|A CounterACT investigator presents her research during the poster session.
What would happen if hundreds or thousands of people were suddenly exposed to a dangerous chemical—either by act of terrorism, industrial accident or natural disaster? Do we have the best available medical technology to prevent or mitigate the often lethal effects of these chemicals?
These questions are being addressed by the NIH Countermeasures Against Chemical Threats (CounterACT) Research Program—a trans-NIH effort designed to enhance the nation’s diagnostic and treatment response capabilities during a chemical emergency.
The increased risk of a U.S.-based terrorist attack involving chemicals has created new challenges for many federal departments and agencies. Within HHS, NIH is taking the lead in developing new and improved ways to prevent, diagnose and treat the conditions caused by existing and potential hazardous chemicals. NIH scientists are pooling resources and sharing experiences with other federal agencies. They are also using lessons learned from previous incidents such as the one a decade ago in Tokyo, when sarin nerve gas was released by terrorists in the subway system. That event caused 12 deaths and forced 5,000 people to seek medical attention.
“The CounterACT effort—which is implemented by NINDS with the cooperation and support of other institutes including NIEHS, NIAMS, NEI, NICHD, NIGMS and NIAID—is a part of the biodefense research triad that includes the development and/or improvement of biological, chemical and radiation/nuclear medical countermeasures for the nation,” said Dr. Ernie Takafuji, assistant director for biodefense research, NIAID. “NIAID director Dr. Anthony Fauci spearheads this overall effort that capitalizes on the scientific and medical expertise across the NIH.”
Possible threats include warfare chemicals, toxic industrial chemicals and toxins. High-priority threats include neurotoxic agents such as organophosphorus nerve “gases,” blister-causing agents such as sulfur mustard, pulmonary agents such as chlorine gas and metabolic/cellular poisons such as cyanide.
| Dr. David Jett, NIH program director for CounterACT, speaks at the group’s symposium.
Being prepared for potential exposure to these highly toxic chemicals requires new and improved therapies that can be used safely and quickly during a situation that could involve thousands of victims. The therapies must take effect quickly since many toxic chemicals can kill within minutes.
Launched in 2006, CounterACT was created to conduct basic, translational and clinical research aimed at discovering and identifying safer and more effective drugs and diagnostic technologies to be used after a chemical attack or other mass-casualty chemical events.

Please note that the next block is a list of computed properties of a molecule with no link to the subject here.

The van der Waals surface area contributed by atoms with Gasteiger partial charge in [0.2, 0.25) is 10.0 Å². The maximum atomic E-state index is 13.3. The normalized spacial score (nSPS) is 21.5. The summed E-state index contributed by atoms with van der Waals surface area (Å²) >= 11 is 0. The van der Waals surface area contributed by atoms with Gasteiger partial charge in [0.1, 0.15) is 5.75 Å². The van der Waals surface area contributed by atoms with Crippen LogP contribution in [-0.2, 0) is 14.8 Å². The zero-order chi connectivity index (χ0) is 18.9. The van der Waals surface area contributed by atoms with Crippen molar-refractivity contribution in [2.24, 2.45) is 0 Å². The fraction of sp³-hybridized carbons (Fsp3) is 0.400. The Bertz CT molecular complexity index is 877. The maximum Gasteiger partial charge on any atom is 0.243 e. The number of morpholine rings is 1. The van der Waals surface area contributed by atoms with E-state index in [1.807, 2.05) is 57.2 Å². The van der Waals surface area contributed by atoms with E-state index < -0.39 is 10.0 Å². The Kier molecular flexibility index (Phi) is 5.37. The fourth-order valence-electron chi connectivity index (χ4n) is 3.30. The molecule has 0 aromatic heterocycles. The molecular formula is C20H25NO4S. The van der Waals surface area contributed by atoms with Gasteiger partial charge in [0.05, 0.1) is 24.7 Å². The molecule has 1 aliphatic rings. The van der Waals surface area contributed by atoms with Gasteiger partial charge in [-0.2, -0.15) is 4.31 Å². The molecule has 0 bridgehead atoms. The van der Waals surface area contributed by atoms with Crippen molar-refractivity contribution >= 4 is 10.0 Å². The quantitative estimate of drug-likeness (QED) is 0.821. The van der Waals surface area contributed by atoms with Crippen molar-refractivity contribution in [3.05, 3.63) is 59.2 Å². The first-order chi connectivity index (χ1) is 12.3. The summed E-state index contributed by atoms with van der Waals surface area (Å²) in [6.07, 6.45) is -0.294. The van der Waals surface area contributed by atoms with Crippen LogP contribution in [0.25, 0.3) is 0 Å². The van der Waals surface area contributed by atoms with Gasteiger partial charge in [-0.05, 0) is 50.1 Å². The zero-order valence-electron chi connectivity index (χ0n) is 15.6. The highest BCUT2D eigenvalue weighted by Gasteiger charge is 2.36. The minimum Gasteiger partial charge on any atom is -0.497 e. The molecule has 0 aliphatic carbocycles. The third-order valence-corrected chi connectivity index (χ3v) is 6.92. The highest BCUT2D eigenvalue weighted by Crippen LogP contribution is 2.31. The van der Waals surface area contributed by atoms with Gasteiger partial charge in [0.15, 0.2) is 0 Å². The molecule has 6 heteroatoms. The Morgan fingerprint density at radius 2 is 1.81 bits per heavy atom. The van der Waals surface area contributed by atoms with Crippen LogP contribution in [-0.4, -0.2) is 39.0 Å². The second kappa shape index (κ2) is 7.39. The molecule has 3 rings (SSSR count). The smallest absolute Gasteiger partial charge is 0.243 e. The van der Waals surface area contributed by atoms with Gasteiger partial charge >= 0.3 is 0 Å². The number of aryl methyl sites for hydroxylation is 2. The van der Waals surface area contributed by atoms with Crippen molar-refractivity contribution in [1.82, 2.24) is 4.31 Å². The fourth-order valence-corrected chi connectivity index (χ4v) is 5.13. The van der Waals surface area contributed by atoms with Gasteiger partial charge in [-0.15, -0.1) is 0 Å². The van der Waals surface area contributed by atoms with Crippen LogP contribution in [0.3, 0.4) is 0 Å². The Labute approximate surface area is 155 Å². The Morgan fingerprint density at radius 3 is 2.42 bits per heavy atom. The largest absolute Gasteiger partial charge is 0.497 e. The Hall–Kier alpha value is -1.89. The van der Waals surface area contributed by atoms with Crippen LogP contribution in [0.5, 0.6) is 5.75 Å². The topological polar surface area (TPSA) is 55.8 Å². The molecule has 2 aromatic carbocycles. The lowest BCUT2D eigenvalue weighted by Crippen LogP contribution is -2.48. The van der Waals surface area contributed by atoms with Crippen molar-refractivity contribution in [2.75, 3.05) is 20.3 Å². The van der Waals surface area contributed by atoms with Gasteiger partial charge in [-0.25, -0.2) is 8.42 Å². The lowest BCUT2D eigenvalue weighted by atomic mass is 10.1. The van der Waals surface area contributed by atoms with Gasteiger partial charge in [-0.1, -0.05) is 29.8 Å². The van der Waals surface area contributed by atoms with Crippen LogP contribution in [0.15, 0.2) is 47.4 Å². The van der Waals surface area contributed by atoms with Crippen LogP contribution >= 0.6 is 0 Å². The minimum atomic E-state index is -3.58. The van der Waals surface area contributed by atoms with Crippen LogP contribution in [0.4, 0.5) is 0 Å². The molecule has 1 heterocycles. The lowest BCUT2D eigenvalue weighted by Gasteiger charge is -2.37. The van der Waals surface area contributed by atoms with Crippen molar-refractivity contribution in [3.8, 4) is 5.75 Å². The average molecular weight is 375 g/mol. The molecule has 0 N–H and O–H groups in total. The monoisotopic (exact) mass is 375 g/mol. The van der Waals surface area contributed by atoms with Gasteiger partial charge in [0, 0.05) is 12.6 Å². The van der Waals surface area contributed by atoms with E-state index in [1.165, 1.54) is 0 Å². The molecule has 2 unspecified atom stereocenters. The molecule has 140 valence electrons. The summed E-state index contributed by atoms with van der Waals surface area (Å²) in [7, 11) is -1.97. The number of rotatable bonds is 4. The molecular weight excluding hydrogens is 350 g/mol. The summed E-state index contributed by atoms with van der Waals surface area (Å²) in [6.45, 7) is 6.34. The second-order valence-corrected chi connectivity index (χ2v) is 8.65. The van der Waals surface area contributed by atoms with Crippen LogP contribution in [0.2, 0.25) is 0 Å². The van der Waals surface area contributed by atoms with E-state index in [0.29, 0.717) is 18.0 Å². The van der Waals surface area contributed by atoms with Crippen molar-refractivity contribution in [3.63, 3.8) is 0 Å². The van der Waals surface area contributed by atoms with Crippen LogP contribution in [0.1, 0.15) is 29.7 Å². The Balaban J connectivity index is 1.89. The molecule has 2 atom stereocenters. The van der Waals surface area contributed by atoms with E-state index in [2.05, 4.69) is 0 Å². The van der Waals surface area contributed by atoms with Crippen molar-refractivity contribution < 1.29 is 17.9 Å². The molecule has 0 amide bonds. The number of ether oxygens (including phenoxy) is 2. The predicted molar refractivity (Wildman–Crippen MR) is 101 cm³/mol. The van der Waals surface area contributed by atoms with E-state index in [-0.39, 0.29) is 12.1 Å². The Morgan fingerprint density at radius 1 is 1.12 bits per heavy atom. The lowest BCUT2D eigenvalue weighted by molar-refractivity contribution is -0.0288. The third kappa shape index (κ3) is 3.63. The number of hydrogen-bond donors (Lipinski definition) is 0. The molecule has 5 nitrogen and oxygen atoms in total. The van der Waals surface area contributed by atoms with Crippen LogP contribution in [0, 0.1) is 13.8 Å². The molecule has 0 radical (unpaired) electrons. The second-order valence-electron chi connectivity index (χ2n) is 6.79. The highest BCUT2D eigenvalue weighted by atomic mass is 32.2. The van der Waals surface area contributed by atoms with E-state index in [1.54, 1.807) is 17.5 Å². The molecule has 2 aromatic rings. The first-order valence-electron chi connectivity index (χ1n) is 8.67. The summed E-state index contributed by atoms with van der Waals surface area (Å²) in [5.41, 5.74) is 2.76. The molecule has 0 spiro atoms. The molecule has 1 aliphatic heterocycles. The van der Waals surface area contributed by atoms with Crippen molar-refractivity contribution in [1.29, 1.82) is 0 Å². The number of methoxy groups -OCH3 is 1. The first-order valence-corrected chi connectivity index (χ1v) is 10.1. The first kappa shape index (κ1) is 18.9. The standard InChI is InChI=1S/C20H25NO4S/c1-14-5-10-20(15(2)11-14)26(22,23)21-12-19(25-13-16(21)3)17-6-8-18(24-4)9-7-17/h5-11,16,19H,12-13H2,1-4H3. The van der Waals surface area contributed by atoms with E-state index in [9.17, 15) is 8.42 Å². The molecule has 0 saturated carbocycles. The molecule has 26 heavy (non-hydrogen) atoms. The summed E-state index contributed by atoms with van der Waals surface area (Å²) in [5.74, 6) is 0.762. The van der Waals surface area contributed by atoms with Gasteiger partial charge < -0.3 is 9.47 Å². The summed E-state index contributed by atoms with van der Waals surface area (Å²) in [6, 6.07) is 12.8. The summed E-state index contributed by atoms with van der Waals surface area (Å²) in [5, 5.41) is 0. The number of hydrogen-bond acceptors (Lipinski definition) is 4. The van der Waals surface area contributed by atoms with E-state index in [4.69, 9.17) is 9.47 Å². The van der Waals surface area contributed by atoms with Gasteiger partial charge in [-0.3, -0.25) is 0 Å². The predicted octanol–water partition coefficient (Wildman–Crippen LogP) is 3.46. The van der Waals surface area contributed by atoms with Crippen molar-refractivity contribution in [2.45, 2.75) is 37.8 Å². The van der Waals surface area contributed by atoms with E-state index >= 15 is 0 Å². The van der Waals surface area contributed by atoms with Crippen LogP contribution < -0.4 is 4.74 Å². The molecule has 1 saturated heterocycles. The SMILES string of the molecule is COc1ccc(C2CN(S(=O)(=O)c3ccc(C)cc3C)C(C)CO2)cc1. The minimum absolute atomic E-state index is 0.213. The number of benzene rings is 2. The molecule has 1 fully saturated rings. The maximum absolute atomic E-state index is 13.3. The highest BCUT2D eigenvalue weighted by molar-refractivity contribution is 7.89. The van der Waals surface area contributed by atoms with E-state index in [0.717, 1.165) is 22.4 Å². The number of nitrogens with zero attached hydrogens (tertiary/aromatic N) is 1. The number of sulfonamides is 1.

The group recently held its third annual research symposium to share information, encourage collaboration among investigators and evaluate the group’s progress, which thus far has been remarkable by all measures.
The 3-day meeting held at the Omni Shoreham Hotel in Washington, D.C., included several breakout and poster sessions on such themes as nerve agents, seizure detection technology, cyanide and mustard. The symposium also featured noted scientists presenting on numerous topics including “Prevention of Inflammatory Lung Injury after Chlorine Exposure,” “Novel Therapies for Chlorine-induced Lung Injury,” “Acute Cyanide Toxicity, Complex IV, NO, and Nitrite,” “Novel Antioxidant Therapeutics for Sulfur Mustard Toxicity,” “Age and Sex Effects on Nerve Agent Damage to the Brain and Antidotal Therapies” and “Automated Seizure Detection Following Nerve Agent Exposure.”
According to Dr. David Jett, NIH program director for CounterACT, “We’ve made a lot of progress in a short period of time given the time-sensitive and daunting challenge of improving our nation’s emergency medical preparedness in this area.”
CounterACT is a network of academic, private and federal laboratories funded through Research Centers of Excellence, individual research projects, small business innovation research grants, targeted contracts and other programs. Research areas supported within the network include identification of targets for therapeutic or diagnostic development, development and validation of in vitro and animal models for efficacy screening of therapeutics and diagnostic tools, advanced efficacy and preclinical studies with appropriate animal models, and clinical studies—including trials—of new drugs.
Network investigators have identified several molecular entities that show great promise as novel targets for therapeutic discovery and development. In vitro and in vivo models for screening are being developed and validated in human and animal studies. These models have produced several novel compounds that are now being tested in animal models.
“By the end of this year, investigators will have published more than 150 articles,” said Jett, who also serves as a program director in the NINDS Office of Translational Research. “Already more than a half dozen compounds have been identified as potential new drugs. Two clinical trials have begun with support of the network and one drug that is poised for approval by 2010 is already being considered for possible inclusion in the Strategic National Stockpile—the national repository of antibiotics, chemical antidotes and antitoxins.”
For more information about CounterACT, contact Jett at firstname.lastname@example.org or (301) 496-6035.